The PA Environmental Council’s work in building the Circuit trail network just received a huge boost!
Thanks to the Department of Conservation and Natural Resources, three trail projects for segments of the East Coast Greenway have been funded in Chester, Morrisville, and Philadelphia totaling $520,000. Two of these are among the top 10 trail gaps in the entire state as identified by DCNR.
Those trail gap projects are Spring Garden Street Greenway in Philadelphia (2.2 miles) and the Bridge Street Gap (100 feet) on the Delaware Canal Trail (photo) in Morrisville. Both of these projects are also being matched, dollar for dollar, by the Regional Trails Fund at the Delaware Valley Regional Planning Commission and provided by the William Penn Foundation, bringing the total to $800,000 for the complex design of Spring Garden Street and $120,000 for Bridge Street.
The Bridge Street Gap is an interruption in the nearly continuous Delaware & Lehigh Trail system (D&L) that isn’t even 100 feet wide, but brings users from both directions to a bridge abutment and cyclone fence.
The Bridge Street Gap impedes all users coming from Upper Bucks on the D&L trail as well as all users coming from Trenton following the East Coast Greenway via the Delaware & Raritan towpath.
There is no easy way around this problem, and to make matters worse, Bridge Street is just the first of three consecutive dead stops that PEC and its partners are connecting!
The Bridge Street Gap construction will allow users to travel continuously through the Delaware & Lehigh Trail system.
To achieve compliance with the American Disabilities Act and to meet PennDOT safety standards, the ramps and controlled crossing become fairly pricey. This grant will support final design and position this project for construction using funding already budgeted in the region’s Transportation Improvement Plan for 2018.
Spring Garden Street is the missing link to connect the iconic Schuylkill River Trail with more than 10,000 weekly users with the emerging Delaware River Trail (DRT) that will provide access from South Philadelphia all the way to Bucks County.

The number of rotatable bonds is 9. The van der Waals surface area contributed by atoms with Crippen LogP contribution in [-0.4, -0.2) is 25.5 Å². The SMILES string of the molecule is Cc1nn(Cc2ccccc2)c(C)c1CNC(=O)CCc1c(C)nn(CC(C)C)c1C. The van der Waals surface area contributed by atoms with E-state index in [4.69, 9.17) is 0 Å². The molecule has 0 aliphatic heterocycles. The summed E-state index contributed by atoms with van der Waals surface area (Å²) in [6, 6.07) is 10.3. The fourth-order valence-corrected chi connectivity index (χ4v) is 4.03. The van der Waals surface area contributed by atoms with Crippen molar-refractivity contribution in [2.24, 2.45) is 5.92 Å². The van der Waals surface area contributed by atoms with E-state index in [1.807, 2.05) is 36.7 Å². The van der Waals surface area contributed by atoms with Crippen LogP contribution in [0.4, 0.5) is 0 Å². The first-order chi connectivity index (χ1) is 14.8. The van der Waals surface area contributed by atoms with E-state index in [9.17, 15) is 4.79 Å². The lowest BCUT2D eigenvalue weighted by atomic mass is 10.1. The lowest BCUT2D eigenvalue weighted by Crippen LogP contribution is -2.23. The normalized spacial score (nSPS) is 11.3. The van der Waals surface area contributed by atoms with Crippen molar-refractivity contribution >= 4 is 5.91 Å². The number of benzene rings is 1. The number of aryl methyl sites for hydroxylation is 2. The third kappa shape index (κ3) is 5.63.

Spring Garden Street is a heavily trafficked urban arterial with more than 20 signalized intersections. PEC’s research revealed that it is one of Philadelphia’s most dangerous streets for cyclists in spite of existing bike lanes.
Beginning in 2011, PEC led a community-envisioning process to explore options for a two-way dedicated bicycle facility in an expanded and beautifully landscaped median. The concept will provide an attractive and safe route for the type of family-oriented recreational users who predominate on the SRT, and will soon on the DRT.
These users are not urban cycling warriors, they are kids with training wheels who need safe passage between the two trunk line trails of the ambitious Circuit Trails system.
The City of Chester grant award is an exciting and relatively new PEC initiative. This historic community committed leadership, yet has struggled to revitalize.
Chester has heavily-used recreation facilities, an expanse of majestic Delaware riverfront, and is positioned at the intersection of the proposed Chester Creek Trail and the East Coast Greenway.
PEC will assist Chester in exploring the exciting opportunities to literally connect these assets using trail facilities.
Participants gather at the Chester Creek Trail Community Feedback Meeting.
What is most interesting about the Chester Recreation Master Plan is that all trail planning is really local.
First and foremost, the trails PEC works on are intended to serve local residents, and we know that investing in trails is one of the smartest recreational facilities investments any town leader can make.
That said, PEC brings an awareness and connection to the big picture with the Circuit Trails as well as the Tidal Delaware Water Trail. These assets can breathe a little something special into Chester and fulfill PEC’s strategic goal of connecting Pennsylvanians to the natural resources to which they have a Constitutional right.
These projects say a lot about how PEC builds trails by assisting local governments to get the job done. Leveraging private philanthropy, PEC is able to serve as a free consultant to hard pressed communities to bring in resources and focus local citizen advocates while keeping the big picture in focus.
The fact that DCNR reviewers saw the merit in PEC’s proposals on behalf of three Pennsylvania communities was certainly a huge pleasure. PEC will be deeply involved in each of these projects moving forward as we continue to connect trail gaps not only in Southeast Pennsylvania, but across the entire Commonwealth!
For more information on programs, initiatives and special events, visit the PA Environmental Council website, visit the PEC Blog, follow PEC on Twitter or Like PEC on Facebook. Click Here to receive regular updates from PEC.)(Written By: Patrick Starr, PEC Executive Vice President.)
Related Story:DCNR Now Accepting Applications For Community Conservation Partnership Grants